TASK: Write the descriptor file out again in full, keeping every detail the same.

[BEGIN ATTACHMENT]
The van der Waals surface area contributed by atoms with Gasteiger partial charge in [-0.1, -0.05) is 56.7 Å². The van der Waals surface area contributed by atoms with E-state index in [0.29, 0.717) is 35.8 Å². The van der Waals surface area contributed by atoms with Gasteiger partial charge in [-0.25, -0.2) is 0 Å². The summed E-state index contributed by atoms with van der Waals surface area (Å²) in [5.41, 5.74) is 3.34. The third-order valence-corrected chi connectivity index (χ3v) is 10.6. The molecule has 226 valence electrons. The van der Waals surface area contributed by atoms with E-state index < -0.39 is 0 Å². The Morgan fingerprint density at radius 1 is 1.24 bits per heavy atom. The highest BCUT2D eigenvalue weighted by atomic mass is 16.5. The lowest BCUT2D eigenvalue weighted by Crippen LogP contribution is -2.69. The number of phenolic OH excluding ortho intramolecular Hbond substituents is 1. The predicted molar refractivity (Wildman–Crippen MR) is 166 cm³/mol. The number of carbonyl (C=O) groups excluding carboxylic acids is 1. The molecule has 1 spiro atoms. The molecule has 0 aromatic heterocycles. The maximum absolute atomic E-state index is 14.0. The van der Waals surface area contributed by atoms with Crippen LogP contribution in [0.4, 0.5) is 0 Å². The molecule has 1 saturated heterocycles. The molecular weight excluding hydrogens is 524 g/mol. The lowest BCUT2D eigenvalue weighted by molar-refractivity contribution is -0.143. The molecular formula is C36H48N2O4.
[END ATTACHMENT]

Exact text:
The van der Waals surface area contributed by atoms with Gasteiger partial charge in [-0.1, -0.05) is 56.7 Å². The van der Waals surface area contributed by atoms with E-state index in [0.29, 0.717) is 35.8 Å². The van der Waals surface area contributed by atoms with Gasteiger partial charge in [-0.25, -0.2) is 0 Å². The summed E-state index contributed by atoms with van der Waals surface area (Å²) in [5.41, 5.74) is 3.34. The third-order valence-corrected chi connectivity index (χ3v) is 10.6. The molecule has 226 valence electrons. The van der Waals surface area contributed by atoms with E-state index < -0.39 is 0 Å². The Morgan fingerprint density at radius 1 is 1.24 bits per heavy atom. The highest BCUT2D eigenvalue weighted by atomic mass is 16.5. The lowest BCUT2D eigenvalue weighted by Crippen LogP contribution is -2.69. The number of phenolic OH excluding ortho intramolecular Hbond substituents is 1. The predicted molar refractivity (Wildman–Crippen MR) is 166 cm³/mol. The number of carbonyl (C=O) groups excluding carboxylic acids is 1. The molecule has 1 spiro atoms. The molecule has 0 aromatic heterocycles. The maximum absolute atomic E-state index is 14.0. The van der Waals surface area contributed by atoms with Crippen LogP contribution in [0.4, 0.5) is 0 Å². The molecule has 1 saturated heterocycles. The molecular weight excluding hydrogens is 524 g/mol. The lowest BCUT2D eigenvalue weighted by molar-refractivity contribution is -0.143. The molecular formula is C36H48N2O4.